/ 28 June 2011

Vavi tells of the rise of ‘corrupt, predatory elite’

Cosatu secretary general Zwelinzima Vavi is expected to deliver a hard-hitting political report to the federation’s central committee on Tuesday.

Delegates from Cosatu’s 33 affiliate unions representing two million workers would debate the report as the second day of the conference unfolds.

In the secretariat report Vavi said after Polokwane (where the African National Congress held it’s 52nd national conference in December 2007) it seemed the challenges of the previous period were overcome.

Cosatu was instrumental in President Jacob Zuma’s ousting of former president Thabo Mbeki, and was blamed for creating a division among the alliance partners.

However, in the secretariat report, Vavi said perceptions that all was well after Polokwane “was to misjudge the extent of contestation, and different agendas, both within the ANC and the state”.

‘Predatory elite’
Vavi described the past three-and-a-half years as “the most dynamic and volatile” in South African politics.

The report said that a “powerful, corrupt, predatory elite combined with a conservative populist agenda to harness the ANC to advance their interests” had emerged during this period.

It refers to the development of “political paralysis” in the state and the ANC’s alliance with Cosatu and the South African Communist Party.

“In other words, we have seen intensification of ongoing contestation within the alliance, the ANC and the state, unfolding deepening contradictions, and wild zig-zagging in the political direction of the country,” the report read.

Vavi, on Monday, said that Cosatu would assess the ANC’s leadership during the four-day meeting, but would not pronounce on the matter as it was “not appropriate”.

In the secretariat report, he said Cosatu had made a “mistake” in focusing on the ANC’s top six leaders at its last conference and leaving the national executive committee (NEC) — the ANC’s top decision-making body — “for others to decide on”.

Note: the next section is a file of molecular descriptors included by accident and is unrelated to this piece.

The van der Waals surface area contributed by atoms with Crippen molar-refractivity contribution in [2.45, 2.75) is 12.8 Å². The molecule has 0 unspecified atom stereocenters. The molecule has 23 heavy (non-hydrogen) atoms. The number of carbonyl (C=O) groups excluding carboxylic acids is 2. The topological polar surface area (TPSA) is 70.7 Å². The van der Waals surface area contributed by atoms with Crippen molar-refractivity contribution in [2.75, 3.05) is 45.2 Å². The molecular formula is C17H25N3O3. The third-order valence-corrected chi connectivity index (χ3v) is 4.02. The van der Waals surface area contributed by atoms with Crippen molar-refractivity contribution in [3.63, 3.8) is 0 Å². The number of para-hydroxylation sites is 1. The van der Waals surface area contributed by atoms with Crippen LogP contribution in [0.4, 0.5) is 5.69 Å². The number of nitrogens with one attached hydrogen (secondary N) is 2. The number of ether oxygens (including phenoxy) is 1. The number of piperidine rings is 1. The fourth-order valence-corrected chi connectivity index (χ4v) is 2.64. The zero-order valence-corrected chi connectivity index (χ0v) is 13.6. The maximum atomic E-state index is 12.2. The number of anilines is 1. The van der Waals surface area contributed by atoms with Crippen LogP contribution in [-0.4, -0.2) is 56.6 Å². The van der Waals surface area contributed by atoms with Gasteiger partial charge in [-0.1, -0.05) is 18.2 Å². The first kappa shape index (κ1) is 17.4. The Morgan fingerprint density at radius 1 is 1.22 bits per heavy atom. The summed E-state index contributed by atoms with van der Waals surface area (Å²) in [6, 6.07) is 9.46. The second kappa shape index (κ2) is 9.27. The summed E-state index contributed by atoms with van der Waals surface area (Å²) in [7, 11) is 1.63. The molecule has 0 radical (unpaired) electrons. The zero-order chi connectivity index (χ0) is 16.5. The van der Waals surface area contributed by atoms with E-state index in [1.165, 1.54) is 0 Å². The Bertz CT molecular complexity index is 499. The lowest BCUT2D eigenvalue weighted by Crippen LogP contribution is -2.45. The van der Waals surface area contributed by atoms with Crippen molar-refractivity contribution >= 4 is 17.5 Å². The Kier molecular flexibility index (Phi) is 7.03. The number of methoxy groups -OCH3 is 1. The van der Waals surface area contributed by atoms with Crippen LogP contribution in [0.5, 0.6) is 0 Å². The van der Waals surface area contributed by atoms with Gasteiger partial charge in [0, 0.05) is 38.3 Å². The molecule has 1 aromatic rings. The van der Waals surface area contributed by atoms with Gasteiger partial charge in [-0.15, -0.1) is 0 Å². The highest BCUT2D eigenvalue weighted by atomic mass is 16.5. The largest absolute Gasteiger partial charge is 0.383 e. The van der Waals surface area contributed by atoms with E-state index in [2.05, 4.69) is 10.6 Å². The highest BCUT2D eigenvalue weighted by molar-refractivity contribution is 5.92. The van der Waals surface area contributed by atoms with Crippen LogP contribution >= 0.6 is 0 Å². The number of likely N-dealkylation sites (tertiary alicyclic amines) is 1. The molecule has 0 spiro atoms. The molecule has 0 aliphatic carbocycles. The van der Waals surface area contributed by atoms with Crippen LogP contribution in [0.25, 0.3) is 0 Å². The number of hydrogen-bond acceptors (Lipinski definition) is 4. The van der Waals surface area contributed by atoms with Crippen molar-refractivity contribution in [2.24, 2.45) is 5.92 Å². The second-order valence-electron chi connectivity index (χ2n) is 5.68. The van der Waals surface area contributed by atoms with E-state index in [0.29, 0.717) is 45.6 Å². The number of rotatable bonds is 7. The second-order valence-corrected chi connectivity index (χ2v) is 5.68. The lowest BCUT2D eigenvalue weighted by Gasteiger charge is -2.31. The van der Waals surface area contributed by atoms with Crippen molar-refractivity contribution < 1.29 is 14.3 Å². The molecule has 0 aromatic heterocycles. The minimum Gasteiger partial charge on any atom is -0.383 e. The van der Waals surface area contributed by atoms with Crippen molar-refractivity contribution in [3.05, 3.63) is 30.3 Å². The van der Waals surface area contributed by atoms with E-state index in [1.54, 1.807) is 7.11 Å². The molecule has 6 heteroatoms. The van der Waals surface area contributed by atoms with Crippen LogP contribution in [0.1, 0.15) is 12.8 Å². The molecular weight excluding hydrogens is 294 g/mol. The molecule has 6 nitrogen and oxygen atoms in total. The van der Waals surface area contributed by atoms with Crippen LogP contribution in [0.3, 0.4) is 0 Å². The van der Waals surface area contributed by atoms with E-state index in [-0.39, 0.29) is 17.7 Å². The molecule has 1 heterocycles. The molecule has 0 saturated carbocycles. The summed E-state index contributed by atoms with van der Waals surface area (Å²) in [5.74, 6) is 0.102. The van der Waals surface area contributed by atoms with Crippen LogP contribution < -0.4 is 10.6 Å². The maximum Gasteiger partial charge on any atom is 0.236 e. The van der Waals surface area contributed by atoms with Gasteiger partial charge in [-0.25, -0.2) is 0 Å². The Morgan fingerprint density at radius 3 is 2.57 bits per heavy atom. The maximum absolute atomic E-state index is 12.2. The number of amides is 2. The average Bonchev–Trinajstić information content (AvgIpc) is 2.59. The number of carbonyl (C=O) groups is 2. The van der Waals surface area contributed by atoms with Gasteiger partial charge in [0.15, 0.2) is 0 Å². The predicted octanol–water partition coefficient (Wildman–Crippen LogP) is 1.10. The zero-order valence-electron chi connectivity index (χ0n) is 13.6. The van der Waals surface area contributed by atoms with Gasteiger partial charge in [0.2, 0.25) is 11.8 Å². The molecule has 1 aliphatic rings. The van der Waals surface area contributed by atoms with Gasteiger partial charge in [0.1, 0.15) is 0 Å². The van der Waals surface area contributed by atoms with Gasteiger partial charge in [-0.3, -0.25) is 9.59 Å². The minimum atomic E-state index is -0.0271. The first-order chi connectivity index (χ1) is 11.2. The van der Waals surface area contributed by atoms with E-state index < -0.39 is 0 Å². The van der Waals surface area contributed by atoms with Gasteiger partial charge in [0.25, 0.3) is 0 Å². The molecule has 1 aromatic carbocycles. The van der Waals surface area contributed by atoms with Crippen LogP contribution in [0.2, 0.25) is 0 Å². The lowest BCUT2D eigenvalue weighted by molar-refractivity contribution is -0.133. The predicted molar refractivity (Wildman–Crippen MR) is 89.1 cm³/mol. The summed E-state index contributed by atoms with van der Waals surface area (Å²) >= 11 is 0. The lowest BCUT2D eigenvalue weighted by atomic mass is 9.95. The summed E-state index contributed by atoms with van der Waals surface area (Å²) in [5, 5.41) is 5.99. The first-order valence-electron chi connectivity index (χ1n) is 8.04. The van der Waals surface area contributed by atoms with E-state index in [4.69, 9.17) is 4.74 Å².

He said Zuma and ANC secretary general Gwede Mantashe should be defended when the ANC elected new leaders in 2012.

Centre of power?
The ANC Youth League wants them replaced.

“Currently, the only people running a campaign for the removal of the two are the elements of the new class of tenderpreneurs,” Vavi said in the report.

“If they succeed in this campaign, the ANC as we have known it will be history.”

He warned of a risk that “the very country would be sold to the highest bidder”.

“Anything which is done by these comrades [Zuma and Mantashe] or ourselves to deepen their vulnerability to attack must be avoided.”

Vavi also warned that this faction may retain Zuma, but surround him with a “right-wing NEC to corrode his political support base” and “ultimately pull the carpet from under his feet”.

He also criticised the ANC’s current leadership for committing mistakes which had made it “difficult for Cosatu to effectively mobilise support of its constituency”.

“Some actions by the ANC leadership have tended to discredit itself and have unnecessarily placed itself in opposition to Cosatu,” he said.

Vavi called for an internal discussion on the ANC’s insistence that it, and not the alliance, was the “strategic centre of power”.

“In our view, it is a contradiction for the ANC to say the ANC leads a revolutionary alliance but that the alliance led by the ANC is not the strategic political centre.”

Vavi’s report would be delivered on Tuesday in a session closed to the media to facilitate “frank debate”.

Proceedings were set to kick off with an address from SACP general secretary Blade Nzimande. – Sapa